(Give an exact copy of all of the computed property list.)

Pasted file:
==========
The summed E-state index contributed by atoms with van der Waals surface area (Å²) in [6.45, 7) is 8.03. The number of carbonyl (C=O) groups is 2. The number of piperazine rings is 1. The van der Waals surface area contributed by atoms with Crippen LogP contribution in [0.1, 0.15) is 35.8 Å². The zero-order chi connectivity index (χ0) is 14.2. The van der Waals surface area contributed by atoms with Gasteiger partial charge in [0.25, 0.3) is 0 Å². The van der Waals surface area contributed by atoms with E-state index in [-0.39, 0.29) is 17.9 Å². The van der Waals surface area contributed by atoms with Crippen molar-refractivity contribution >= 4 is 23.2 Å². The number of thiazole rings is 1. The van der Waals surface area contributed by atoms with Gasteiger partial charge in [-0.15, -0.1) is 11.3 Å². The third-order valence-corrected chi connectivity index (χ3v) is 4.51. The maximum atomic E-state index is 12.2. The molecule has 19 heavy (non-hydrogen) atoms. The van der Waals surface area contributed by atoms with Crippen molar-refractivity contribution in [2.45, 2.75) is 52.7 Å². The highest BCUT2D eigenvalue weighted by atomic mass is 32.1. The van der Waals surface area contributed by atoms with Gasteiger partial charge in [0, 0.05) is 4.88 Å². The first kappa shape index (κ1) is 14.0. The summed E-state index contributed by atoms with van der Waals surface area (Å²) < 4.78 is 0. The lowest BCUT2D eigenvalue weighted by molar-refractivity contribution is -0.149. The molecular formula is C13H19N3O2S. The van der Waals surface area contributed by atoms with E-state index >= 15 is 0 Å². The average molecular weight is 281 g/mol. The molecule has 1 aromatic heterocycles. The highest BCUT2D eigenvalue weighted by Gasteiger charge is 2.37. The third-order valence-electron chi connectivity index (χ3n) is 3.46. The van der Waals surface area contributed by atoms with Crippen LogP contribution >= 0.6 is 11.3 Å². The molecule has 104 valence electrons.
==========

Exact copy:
The summed E-state index contributed by atoms with van der Waals surface area (Å²) in [6.45, 7) is 8.03. The number of carbonyl (C=O) groups is 2. The number of piperazine rings is 1. The van der Waals surface area contributed by atoms with Crippen LogP contribution in [0.1, 0.15) is 35.8 Å². The zero-order chi connectivity index (χ0) is 14.2. The van der Waals surface area contributed by atoms with Gasteiger partial charge in [0.25, 0.3) is 0 Å². The van der Waals surface area contributed by atoms with E-state index in [-0.39, 0.29) is 17.9 Å². The van der Waals surface area contributed by atoms with Crippen molar-refractivity contribution >= 4 is 23.2 Å². The number of thiazole rings is 1. The van der Waals surface area contributed by atoms with Gasteiger partial charge in [-0.15, -0.1) is 11.3 Å². The third-order valence-corrected chi connectivity index (χ3v) is 4.51. The maximum atomic E-state index is 12.2. The molecule has 19 heavy (non-hydrogen) atoms. The van der Waals surface area contributed by atoms with Crippen molar-refractivity contribution in [2.45, 2.75) is 52.7 Å². The highest BCUT2D eigenvalue weighted by atomic mass is 32.1. The van der Waals surface area contributed by atoms with Gasteiger partial charge in [0, 0.05) is 4.88 Å². The first kappa shape index (κ1) is 14.0. The summed E-state index contributed by atoms with van der Waals surface area (Å²) < 4.78 is 0. The lowest BCUT2D eigenvalue weighted by molar-refractivity contribution is -0.149. The molecular formula is C13H19N3O2S. The van der Waals surface area contributed by atoms with E-state index >= 15 is 0 Å². The average molecular weight is 281 g/mol. The molecule has 1 aromatic heterocycles. The highest BCUT2D eigenvalue weighted by Gasteiger charge is 2.37. The third-order valence-electron chi connectivity index (χ3n) is 3.46. The van der Waals surface area contributed by atoms with Crippen LogP contribution >= 0.6 is 11.3 Å². The molecule has 104 valence electrons.